What Other Items Do Customers Buy After Viewing This Item?
Top Customer Reviews
What an opportunity missed.
What dreadful maps and illustrations.
What a 'bitty' style. Nothing was gained from this 'only one idea per sentence' approach.
What a dull book when there was plenty of source material available.
Such an absence of good background information.
Such unnecessary guesswork as to Selkirk's state of mind.
Although titled 'Selkirk's Island', the bulk of the book concens life at sea, which it portrays as truly terrible. Crews were generally made up of misfits willing to endure terrrible hardship for the promise of Spanish gold. Scurvy, hunger, illness and death were the more likely rewards.
I found the evocation of life at sea more compelling than the one chapter devoted to Selkirk's time on the island. Overall though, the book is a good balance, offering a vivid insight into the life of a seaman as much as into Selkirk himself.
With diligent research and hands-on experience of the actual island, she conjures up a vision of Crusoe's home which is not too different from the almost idyllic place that Defoe described.
With beautiful, almost poetic prose, the island, its topography, streams, flora, fauna and appearance are described with graphic imagery, taking one THERE in one's mind.
The explorers (mostly privateers) who used the island as a base are also described in great detail, particularly Dampier,with whom Selkirk sailed. Salutary tales of others marooned, barely surving, precede a description of Selkirk's own marooning, requested in a fit of pique and immediately regretted.
We see how he lived, not too uncomfortably, thanks to his family trade and experience as a seaman, but there are some lurid tales of bestiality - be warned.
We then read, in a protracted sequence, how he is rescued and arrives back in England in glory, then descends into obcurity. His story is taken up and embellished by Daniel Defoe ... The rest is history.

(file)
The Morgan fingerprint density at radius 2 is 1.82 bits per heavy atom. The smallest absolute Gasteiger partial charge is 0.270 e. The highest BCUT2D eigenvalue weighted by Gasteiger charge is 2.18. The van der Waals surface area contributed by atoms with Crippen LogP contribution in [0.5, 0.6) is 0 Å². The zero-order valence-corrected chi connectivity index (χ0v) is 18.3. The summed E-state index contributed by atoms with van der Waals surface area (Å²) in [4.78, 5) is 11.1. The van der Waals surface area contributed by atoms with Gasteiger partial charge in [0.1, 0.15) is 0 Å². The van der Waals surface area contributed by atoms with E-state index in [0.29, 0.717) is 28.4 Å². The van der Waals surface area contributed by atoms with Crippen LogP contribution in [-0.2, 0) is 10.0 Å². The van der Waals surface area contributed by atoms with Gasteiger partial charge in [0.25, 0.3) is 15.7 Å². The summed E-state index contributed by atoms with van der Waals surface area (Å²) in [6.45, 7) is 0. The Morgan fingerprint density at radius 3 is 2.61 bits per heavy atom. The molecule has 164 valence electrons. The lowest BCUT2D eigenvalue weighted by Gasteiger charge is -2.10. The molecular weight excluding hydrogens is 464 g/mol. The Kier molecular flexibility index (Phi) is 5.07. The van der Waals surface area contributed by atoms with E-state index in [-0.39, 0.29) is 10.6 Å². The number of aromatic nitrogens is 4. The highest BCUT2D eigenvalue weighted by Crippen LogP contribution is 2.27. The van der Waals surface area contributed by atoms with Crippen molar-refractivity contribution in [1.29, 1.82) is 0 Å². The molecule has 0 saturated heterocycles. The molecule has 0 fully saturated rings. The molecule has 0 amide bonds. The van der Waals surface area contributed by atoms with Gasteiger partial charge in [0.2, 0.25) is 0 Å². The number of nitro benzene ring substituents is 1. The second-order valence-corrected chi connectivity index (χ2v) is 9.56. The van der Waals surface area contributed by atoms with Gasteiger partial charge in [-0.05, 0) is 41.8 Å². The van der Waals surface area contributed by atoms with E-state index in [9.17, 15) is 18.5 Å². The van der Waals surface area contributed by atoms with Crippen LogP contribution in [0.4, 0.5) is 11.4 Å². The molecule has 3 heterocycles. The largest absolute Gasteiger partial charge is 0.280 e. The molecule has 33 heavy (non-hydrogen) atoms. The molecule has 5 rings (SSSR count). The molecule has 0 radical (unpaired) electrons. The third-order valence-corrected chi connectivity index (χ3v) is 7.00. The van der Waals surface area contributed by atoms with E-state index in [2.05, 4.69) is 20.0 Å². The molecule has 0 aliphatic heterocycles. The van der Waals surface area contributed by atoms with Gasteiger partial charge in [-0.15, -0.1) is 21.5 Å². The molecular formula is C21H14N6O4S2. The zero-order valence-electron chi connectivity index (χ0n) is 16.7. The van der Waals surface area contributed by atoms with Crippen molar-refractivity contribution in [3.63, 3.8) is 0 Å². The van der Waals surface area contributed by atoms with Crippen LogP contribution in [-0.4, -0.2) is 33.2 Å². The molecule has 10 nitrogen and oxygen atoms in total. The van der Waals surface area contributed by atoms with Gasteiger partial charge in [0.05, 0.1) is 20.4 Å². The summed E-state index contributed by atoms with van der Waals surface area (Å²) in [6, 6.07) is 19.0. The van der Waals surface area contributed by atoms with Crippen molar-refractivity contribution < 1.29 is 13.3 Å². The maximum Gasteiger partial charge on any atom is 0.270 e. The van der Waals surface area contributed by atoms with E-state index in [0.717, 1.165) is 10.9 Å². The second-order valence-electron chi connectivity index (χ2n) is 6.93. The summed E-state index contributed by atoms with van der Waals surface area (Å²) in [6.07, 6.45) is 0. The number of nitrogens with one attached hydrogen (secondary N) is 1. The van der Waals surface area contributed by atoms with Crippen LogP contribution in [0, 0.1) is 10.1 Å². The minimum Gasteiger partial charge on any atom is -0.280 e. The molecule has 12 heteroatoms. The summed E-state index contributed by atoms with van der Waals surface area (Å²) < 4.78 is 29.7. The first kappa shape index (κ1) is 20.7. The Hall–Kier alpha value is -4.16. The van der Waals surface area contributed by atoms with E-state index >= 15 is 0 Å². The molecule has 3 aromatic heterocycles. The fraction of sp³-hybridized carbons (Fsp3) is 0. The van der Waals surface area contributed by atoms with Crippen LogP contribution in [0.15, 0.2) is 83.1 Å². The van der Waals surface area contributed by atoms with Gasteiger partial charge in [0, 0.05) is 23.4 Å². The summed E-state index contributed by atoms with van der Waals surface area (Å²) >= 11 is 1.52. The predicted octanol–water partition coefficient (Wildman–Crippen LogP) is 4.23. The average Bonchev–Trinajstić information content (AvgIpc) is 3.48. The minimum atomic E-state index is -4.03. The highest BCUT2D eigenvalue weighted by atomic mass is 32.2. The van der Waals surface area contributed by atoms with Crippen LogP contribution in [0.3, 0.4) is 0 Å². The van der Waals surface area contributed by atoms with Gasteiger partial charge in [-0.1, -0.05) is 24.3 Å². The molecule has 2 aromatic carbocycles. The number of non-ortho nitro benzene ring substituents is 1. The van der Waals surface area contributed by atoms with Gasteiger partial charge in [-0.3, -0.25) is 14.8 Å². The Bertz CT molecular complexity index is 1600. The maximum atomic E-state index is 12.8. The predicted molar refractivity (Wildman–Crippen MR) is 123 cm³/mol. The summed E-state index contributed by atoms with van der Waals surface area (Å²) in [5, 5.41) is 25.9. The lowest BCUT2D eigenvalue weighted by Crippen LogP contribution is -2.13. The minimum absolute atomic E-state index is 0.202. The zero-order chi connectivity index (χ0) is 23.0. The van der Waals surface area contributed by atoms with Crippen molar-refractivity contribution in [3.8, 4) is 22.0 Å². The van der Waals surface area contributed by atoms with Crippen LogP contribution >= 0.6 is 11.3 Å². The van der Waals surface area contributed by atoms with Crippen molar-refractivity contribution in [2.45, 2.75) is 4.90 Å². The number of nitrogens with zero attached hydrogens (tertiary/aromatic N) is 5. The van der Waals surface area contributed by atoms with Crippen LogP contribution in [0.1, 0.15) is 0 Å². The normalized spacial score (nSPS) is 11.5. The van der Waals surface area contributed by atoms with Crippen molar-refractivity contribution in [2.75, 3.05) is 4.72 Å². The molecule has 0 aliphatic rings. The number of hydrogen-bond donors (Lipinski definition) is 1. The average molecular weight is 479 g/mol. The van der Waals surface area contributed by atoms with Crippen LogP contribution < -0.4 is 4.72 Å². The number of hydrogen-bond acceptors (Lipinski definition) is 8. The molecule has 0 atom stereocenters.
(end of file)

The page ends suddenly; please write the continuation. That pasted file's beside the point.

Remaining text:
Ms.Souhami visits the island and sees for herself where and how Selkirk might have lived and, as a tail-piece, recounts how conservation authorities are trying to restore the island to its pre-Selkirk condition. ****.
Not only are we introduced to the main protaganists in Selkirks life such as Dampier a cowardly Sea Captain but we are enlightened on the botany and geography of the island including its current occupants.
A well researched study that is highly readable albeit brief.
Most Recent Customer Reviews
A bit of a slow beginning but soon becomes compulsive reading. The detail is outstanding without ever becoming tedious. Read morePublished on 13 Nov. 2013 by Robert O. Davidson
Stumbled on this book via a reference from Stephen Taylor's Caliban Shore. I am fascinated by the savage nature of maritime life three hundred years ago, this book certainly gives... Read morePublished on 29 Jun. 2013 by RMCT
This is a biography of the man and the island. I enjoy Souhami's quirky style and short choppy sentences. Read morePublished on 14 Jun. 2012 by KAW
My advice to anyone considering buying this book is to go ahead and do it. It will be money well spent. Read morePublished on 20 Oct. 2003